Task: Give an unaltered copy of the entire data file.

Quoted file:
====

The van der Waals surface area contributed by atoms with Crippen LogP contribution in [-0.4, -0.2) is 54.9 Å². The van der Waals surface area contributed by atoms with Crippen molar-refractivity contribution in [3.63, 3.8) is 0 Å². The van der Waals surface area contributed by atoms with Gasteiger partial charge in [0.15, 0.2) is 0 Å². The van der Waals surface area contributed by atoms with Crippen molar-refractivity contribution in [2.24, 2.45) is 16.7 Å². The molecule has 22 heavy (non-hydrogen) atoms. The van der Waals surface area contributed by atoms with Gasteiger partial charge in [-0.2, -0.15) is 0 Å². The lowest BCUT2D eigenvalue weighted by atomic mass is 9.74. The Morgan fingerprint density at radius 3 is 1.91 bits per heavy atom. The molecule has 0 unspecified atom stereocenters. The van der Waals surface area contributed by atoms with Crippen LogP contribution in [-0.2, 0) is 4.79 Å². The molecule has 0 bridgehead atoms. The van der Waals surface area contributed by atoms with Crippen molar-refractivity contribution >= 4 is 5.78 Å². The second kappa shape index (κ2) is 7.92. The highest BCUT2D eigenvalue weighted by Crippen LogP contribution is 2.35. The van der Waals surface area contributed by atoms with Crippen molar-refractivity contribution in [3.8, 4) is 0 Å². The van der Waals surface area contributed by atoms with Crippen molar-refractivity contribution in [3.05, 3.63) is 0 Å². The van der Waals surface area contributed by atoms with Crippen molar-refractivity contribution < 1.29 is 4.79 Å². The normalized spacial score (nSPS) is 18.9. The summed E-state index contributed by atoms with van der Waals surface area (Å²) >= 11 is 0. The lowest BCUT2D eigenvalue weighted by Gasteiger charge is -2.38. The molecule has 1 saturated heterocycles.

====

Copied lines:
The van der Waals surface area contributed by atoms with Crippen LogP contribution in [-0.4, -0.2) is 54.9 Å². The van der Waals surface area contributed by atoms with Crippen molar-refractivity contribution in [3.63, 3.8) is 0 Å². The van der Waals surface area contributed by atoms with Gasteiger partial charge in [0.15, 0.2) is 0 Å². The van der Waals surface area contributed by atoms with Crippen molar-refractivity contribution in [2.24, 2.45) is 16.7 Å². The molecule has 22 heavy (non-hydrogen) atoms. The van der Waals surface area contributed by atoms with Gasteiger partial charge in [-0.2, -0.15) is 0 Å². The lowest BCUT2D eigenvalue weighted by atomic mass is 9.74. The Morgan fingerprint density at radius 3 is 1.91 bits per heavy atom. The molecule has 0 unspecified atom stereocenters. The van der Waals surface area contributed by atoms with Crippen LogP contribution in [-0.2, 0) is 4.79 Å². The molecule has 0 bridgehead atoms. The van der Waals surface area contributed by atoms with Crippen molar-refractivity contribution >= 4 is 5.78 Å². The second kappa shape index (κ2) is 7.92. The highest BCUT2D eigenvalue weighted by Crippen LogP contribution is 2.35. The van der Waals surface area contributed by atoms with Crippen molar-refractivity contribution in [3.8, 4) is 0 Å². The van der Waals surface area contributed by atoms with Crippen molar-refractivity contribution in [3.05, 3.63) is 0 Å². The van der Waals surface area contributed by atoms with Crippen molar-refractivity contribution < 1.29 is 4.79 Å². The normalized spacial score (nSPS) is 18.9. The summed E-state index contributed by atoms with van der Waals surface area (Å²) >= 11 is 0. The lowest BCUT2D eigenvalue weighted by Gasteiger charge is -2.38. The molecule has 1 saturated heterocycles.